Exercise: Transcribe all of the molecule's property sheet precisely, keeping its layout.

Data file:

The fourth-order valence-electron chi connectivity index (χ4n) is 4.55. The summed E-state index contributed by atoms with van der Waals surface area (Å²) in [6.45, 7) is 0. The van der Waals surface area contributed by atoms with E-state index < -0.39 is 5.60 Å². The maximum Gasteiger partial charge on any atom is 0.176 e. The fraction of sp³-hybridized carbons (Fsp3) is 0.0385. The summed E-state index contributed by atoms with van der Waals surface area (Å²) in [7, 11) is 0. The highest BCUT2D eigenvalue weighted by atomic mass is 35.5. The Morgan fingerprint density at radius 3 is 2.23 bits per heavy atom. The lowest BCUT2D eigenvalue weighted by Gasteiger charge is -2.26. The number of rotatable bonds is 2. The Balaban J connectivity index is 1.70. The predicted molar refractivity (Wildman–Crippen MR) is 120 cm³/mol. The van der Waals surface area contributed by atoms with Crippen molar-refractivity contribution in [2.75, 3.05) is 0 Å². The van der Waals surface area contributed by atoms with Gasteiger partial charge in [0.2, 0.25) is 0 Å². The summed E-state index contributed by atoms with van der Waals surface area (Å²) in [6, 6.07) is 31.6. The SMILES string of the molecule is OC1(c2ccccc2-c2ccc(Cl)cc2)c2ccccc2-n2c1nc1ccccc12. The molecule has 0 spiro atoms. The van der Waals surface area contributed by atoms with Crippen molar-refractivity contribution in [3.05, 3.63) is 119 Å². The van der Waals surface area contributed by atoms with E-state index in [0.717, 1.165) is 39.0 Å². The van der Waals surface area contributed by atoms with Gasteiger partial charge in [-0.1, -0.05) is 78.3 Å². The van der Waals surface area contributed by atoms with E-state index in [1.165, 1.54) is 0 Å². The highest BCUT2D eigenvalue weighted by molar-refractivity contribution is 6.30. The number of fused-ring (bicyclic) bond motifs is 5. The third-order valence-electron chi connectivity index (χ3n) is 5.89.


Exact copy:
The fourth-order valence-electron chi connectivity index (χ4n) is 4.55. The summed E-state index contributed by atoms with van der Waals surface area (Å²) in [6.45, 7) is 0. The van der Waals surface area contributed by atoms with E-state index < -0.39 is 5.60 Å². The maximum Gasteiger partial charge on any atom is 0.176 e. The fraction of sp³-hybridized carbons (Fsp3) is 0.0385. The summed E-state index contributed by atoms with van der Waals surface area (Å²) in [7, 11) is 0. The highest BCUT2D eigenvalue weighted by atomic mass is 35.5. The Morgan fingerprint density at radius 3 is 2.23 bits per heavy atom. The lowest BCUT2D eigenvalue weighted by Gasteiger charge is -2.26. The number of rotatable bonds is 2. The Balaban J connectivity index is 1.70. The predicted molar refractivity (Wildman–Crippen MR) is 120 cm³/mol. The van der Waals surface area contributed by atoms with Crippen molar-refractivity contribution in [2.75, 3.05) is 0 Å². The van der Waals surface area contributed by atoms with Gasteiger partial charge in [0.2, 0.25) is 0 Å². The summed E-state index contributed by atoms with van der Waals surface area (Å²) in [6, 6.07) is 31.6. The SMILES string of the molecule is OC1(c2ccccc2-c2ccc(Cl)cc2)c2ccccc2-n2c1nc1ccccc12. The molecule has 0 spiro atoms. The van der Waals surface area contributed by atoms with Crippen molar-refractivity contribution in [3.05, 3.63) is 119 Å². The van der Waals surface area contributed by atoms with E-state index in [0.717, 1.165) is 39.0 Å². The van der Waals surface area contributed by atoms with Gasteiger partial charge in [-0.1, -0.05) is 78.3 Å². The van der Waals surface area contributed by atoms with E-state index in [1.165, 1.54) is 0 Å². The highest BCUT2D eigenvalue weighted by molar-refractivity contribution is 6.30. The number of fused-ring (bicyclic) bond motifs is 5. The third-order valence-electron chi connectivity index (χ3n) is 5.89.